The COVID-19 pandemic has placed at risk the substantial investment of state and local governments in the tourism and hospitality industries. Publicly funded destination marketing organizations (“DMOs”), tourism agencies, and convention centers face budget shortfalls, staffing reductions, and growing financial uncertainty. Targeted federal aid is urgently needed to support DMOs, tourism agencies, and convention centers whose work is critical to the recovery of vital sectors of the US economy.
Hotel development in Detroit continues full steam ahead, even as multiple large-scale residential developments are scaled back due to rising construction costs. Is Downtown Detroit prepared for the next round of hotel development within the Motor City?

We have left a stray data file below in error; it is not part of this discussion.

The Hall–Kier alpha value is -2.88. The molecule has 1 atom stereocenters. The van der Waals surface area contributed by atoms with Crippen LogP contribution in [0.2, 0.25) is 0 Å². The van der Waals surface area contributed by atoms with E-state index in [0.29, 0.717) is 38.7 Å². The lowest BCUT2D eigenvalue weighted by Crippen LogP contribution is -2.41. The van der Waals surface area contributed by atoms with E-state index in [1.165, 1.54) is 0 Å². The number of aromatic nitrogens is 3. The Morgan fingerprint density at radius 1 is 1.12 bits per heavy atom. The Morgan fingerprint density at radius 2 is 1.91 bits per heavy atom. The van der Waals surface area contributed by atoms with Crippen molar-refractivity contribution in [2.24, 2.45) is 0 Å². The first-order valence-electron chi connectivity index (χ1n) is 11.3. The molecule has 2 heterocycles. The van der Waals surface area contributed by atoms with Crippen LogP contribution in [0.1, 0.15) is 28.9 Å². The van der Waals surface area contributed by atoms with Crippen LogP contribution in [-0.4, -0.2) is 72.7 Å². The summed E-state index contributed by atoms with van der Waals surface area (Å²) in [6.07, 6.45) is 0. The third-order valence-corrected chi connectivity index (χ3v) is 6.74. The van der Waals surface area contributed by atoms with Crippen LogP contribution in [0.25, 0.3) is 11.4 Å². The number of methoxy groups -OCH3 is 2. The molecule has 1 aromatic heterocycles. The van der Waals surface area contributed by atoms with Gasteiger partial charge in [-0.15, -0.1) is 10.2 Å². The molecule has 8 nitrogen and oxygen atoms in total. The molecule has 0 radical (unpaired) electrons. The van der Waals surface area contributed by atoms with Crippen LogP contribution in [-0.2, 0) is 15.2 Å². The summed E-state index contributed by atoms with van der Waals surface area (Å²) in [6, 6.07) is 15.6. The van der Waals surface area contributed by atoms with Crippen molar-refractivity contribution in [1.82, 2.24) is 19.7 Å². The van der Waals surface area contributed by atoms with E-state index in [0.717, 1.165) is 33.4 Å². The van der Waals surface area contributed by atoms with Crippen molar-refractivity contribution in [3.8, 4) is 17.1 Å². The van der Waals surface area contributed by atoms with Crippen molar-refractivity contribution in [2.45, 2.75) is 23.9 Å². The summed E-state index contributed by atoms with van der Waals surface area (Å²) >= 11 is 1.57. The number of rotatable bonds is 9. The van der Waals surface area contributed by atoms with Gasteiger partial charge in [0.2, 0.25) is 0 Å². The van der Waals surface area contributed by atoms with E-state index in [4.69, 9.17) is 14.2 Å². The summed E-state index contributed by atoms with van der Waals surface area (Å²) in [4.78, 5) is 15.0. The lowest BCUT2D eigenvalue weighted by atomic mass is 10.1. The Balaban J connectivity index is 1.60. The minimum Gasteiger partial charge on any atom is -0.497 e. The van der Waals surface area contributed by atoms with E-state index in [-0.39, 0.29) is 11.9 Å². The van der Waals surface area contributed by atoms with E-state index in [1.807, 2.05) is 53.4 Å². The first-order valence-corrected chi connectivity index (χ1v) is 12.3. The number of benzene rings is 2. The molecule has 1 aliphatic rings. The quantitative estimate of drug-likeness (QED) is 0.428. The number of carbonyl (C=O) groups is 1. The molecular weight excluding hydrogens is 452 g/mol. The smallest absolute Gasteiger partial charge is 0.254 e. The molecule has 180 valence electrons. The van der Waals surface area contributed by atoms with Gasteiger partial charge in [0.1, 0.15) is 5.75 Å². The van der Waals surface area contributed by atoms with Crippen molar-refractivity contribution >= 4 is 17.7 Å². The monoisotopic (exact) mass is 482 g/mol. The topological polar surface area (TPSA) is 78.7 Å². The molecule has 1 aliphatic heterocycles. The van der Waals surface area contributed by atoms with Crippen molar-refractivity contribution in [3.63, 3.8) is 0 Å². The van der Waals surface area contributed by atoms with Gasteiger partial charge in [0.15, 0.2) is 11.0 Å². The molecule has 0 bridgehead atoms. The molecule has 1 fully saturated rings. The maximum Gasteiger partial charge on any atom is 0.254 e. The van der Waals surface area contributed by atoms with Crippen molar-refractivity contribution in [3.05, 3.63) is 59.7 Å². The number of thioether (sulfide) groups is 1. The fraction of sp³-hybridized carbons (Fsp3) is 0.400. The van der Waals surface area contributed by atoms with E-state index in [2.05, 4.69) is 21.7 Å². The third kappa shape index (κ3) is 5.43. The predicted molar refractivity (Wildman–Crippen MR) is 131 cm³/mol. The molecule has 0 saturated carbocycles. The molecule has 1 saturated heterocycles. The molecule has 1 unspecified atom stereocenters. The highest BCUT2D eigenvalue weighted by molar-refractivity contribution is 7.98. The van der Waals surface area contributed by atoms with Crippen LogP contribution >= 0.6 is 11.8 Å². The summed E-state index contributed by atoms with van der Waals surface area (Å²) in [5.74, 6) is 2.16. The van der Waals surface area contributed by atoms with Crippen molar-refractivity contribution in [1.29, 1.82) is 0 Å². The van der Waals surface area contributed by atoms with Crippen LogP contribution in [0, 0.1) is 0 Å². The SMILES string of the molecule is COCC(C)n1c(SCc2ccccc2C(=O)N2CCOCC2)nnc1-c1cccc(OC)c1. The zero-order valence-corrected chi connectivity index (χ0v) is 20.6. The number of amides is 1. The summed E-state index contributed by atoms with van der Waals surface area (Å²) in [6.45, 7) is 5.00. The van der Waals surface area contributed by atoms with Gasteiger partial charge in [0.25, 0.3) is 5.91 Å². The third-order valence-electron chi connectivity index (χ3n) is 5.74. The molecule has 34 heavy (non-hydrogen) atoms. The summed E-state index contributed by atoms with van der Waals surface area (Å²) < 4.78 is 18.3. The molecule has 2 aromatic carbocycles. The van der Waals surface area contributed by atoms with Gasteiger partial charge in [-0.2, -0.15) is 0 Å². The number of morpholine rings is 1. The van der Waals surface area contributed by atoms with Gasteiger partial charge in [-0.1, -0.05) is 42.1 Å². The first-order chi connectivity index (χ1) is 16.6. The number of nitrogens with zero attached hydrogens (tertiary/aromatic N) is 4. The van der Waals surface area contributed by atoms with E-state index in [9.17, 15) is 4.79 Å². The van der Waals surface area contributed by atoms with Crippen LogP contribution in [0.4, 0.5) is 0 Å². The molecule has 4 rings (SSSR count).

Record levels of demand, coupled with Detroit’s improved reputation, have driven hotel developers to the city. Multiple hotel projects in the pipeline are expected to complement the vast amount of development efforts throughout the city.
In response to rising demand for unique designs, developers are turning to adaptive reuse as a means of creating one-of-a-kind hotels. Historic building conversions come with their own sets of challenges, balanced by potential rewards.
Demand from a variety of sources has risen in Chicago, pushing occupancy to a ten-year high in 2015. More than 6,000 new rooms are expected in the market over the next three years, though average rates and hotel values should continue to grow.
Some of Detroit's historic buildings have been vacant for decades. Over the past few years, independent hoteliers and lifestyle brands have stepped in to transform the dated buildings into first-class hotels.
The city and county of Greenwood, South Carolina, have grown and diversified over the past several years, and revitalization projects are still underway. Meanwhile, tourism, health care, and manufacturing continue to generate demand for area hotels.